Photo   Photo

There are two towers in Tokyo, the Tokyo Tower and the Tokyo Sky Tree. The Sky Tree is listed as the world's tallest tower. It's used as a broadcasting tower but with obvious tourist attractions on a few of the higher floors as well as a plethora of shopping opportunities surrounding the base. I visited the tower at night and it was indeed breathtaking. The sparkling city lights of Tokyo stretched as far as I could see in every single direction I looked. It was jaw dropping gorgeous, really. Photography is quite difficult due to the bar placement around the windows and the interior light reflections at night though.



PhotoPhoto

I sampled sushi, soup, dumplings, fish dishes, bakery delicacies, and amazing handmade ramen. The food was superb and I miss it intensely.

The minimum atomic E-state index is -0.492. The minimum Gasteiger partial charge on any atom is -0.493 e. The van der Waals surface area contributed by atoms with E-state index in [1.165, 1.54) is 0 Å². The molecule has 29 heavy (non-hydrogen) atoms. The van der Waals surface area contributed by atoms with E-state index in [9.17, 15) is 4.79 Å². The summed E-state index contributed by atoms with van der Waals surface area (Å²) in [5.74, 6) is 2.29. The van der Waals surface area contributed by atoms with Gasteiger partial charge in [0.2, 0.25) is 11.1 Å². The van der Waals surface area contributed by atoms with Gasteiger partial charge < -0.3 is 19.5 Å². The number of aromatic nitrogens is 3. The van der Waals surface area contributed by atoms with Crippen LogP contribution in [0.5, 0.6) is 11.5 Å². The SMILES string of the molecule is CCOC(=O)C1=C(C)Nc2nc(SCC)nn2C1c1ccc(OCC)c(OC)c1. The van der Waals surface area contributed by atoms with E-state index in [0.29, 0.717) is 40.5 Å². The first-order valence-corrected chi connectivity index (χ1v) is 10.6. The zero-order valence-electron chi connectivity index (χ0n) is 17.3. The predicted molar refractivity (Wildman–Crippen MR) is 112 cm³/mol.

Photo  Photo  Photo      Photo

Japan was a truly amazing country and someday it would be fantastic to return and see more of the islands and countryside and also see it during cherry blossom season. But until then, the memories I made are wonderful and lasting. I hope you enjoyed my tales and pictures. This was the send off I received at the airport...fitting don't you think?  :)

video


~~~~~~~~~~~~~~~~~~~~~~~~~~~~~~~~~~~~~~~~~~~~~~~~~~~~~~

I've already begun another travel adventure; not for work mostly, but for play. Watch for a new entry soon detailing the beginning of my most recent trips!

Monday, April 14, 2014

Seoul to Japan to Seoul - Kobe, Osaka, Kyoto



The next two days of my journey were spent in the three cities of Kobe, Osaka and Kyoto. They are all very near each other so it was easy and quick to get from one to the other.